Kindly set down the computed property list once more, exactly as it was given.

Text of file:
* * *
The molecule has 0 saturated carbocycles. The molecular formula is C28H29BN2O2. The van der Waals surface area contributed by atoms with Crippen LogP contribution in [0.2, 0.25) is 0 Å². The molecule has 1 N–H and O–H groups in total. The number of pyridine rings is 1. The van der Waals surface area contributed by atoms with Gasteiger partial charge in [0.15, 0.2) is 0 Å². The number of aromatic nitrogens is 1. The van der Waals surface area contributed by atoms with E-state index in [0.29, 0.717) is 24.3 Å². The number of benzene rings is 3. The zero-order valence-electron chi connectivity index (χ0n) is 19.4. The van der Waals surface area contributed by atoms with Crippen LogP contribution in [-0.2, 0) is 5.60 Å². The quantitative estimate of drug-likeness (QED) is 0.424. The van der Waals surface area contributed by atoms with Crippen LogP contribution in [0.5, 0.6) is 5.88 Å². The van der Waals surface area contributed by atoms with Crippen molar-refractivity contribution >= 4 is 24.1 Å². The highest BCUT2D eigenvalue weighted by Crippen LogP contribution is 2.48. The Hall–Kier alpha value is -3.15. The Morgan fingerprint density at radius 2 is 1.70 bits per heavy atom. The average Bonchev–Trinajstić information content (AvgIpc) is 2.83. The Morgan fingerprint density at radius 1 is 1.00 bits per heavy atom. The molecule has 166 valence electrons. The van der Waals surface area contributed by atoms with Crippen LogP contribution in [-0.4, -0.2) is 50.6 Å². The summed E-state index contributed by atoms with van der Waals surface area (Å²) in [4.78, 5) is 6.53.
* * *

The molecule has 0 saturated carbocycles. The molecular formula is C28H29BN2O2. The van der Waals surface area contributed by atoms with Crippen LogP contribution in [0.2, 0.25) is 0 Å². The molecule has 1 N–H and O–H groups in total. The number of pyridine rings is 1. The van der Waals surface area contributed by atoms with Gasteiger partial charge in [0.15, 0.2) is 0 Å². The number of aromatic nitrogens is 1. The van der Waals surface area contributed by atoms with E-state index in [0.29, 0.717) is 24.3 Å². The number of benzene rings is 3. The zero-order valence-electron chi connectivity index (χ0n) is 19.4. The van der Waals surface area contributed by atoms with Crippen LogP contribution in [-0.2, 0) is 5.60 Å². The quantitative estimate of drug-likeness (QED) is 0.424. The van der Waals surface area contributed by atoms with Crippen LogP contribution in [0.5, 0.6) is 5.88 Å². The van der Waals surface area contributed by atoms with Crippen molar-refractivity contribution >= 4 is 24.1 Å². The highest BCUT2D eigenvalue weighted by Crippen LogP contribution is 2.48. The Hall–Kier alpha value is -3.15. The Morgan fingerprint density at radius 2 is 1.70 bits per heavy atom. The average Bonchev–Trinajstić information content (AvgIpc) is 2.83. The Morgan fingerprint density at radius 1 is 1.00 bits per heavy atom. The molecule has 166 valence electrons. The van der Waals surface area contributed by atoms with Crippen LogP contribution in [-0.4, -0.2) is 50.6 Å². The summed E-state index contributed by atoms with van der Waals surface area (Å²) in [4.78, 5) is 6.53.